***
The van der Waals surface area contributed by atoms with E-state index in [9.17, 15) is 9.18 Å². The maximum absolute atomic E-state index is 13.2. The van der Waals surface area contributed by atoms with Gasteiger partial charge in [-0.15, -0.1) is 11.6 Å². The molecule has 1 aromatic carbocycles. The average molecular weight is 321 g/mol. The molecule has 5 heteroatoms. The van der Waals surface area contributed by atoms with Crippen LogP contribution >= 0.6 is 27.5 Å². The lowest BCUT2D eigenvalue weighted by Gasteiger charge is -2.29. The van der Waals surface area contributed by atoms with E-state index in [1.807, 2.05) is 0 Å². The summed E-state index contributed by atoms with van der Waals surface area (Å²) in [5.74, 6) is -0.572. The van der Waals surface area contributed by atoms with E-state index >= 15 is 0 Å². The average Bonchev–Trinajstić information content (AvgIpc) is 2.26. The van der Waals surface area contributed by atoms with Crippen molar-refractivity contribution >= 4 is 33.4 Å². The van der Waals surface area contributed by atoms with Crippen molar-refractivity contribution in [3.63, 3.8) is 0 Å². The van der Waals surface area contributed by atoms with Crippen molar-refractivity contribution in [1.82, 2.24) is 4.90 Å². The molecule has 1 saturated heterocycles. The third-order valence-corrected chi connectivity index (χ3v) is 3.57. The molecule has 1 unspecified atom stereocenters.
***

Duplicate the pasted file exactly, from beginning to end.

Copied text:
The van der Waals surface area contributed by atoms with E-state index in [9.17, 15) is 9.18 Å². The maximum absolute atomic E-state index is 13.2. The van der Waals surface area contributed by atoms with Gasteiger partial charge in [-0.15, -0.1) is 11.6 Å². The molecule has 1 aromatic carbocycles. The average molecular weight is 321 g/mol. The molecule has 5 heteroatoms. The van der Waals surface area contributed by atoms with Crippen LogP contribution >= 0.6 is 27.5 Å². The lowest BCUT2D eigenvalue weighted by Gasteiger charge is -2.29. The van der Waals surface area contributed by atoms with E-state index in [1.807, 2.05) is 0 Å². The summed E-state index contributed by atoms with van der Waals surface area (Å²) in [5.74, 6) is -0.572. The van der Waals surface area contributed by atoms with E-state index >= 15 is 0 Å². The average Bonchev–Trinajstić information content (AvgIpc) is 2.26. The van der Waals surface area contributed by atoms with Crippen molar-refractivity contribution >= 4 is 33.4 Å². The van der Waals surface area contributed by atoms with Crippen molar-refractivity contribution in [3.63, 3.8) is 0 Å². The van der Waals surface area contributed by atoms with Crippen molar-refractivity contribution in [1.82, 2.24) is 4.90 Å². The molecule has 1 saturated heterocycles. The third-order valence-corrected chi connectivity index (χ3v) is 3.57. The molecule has 1 unspecified atom stereocenters.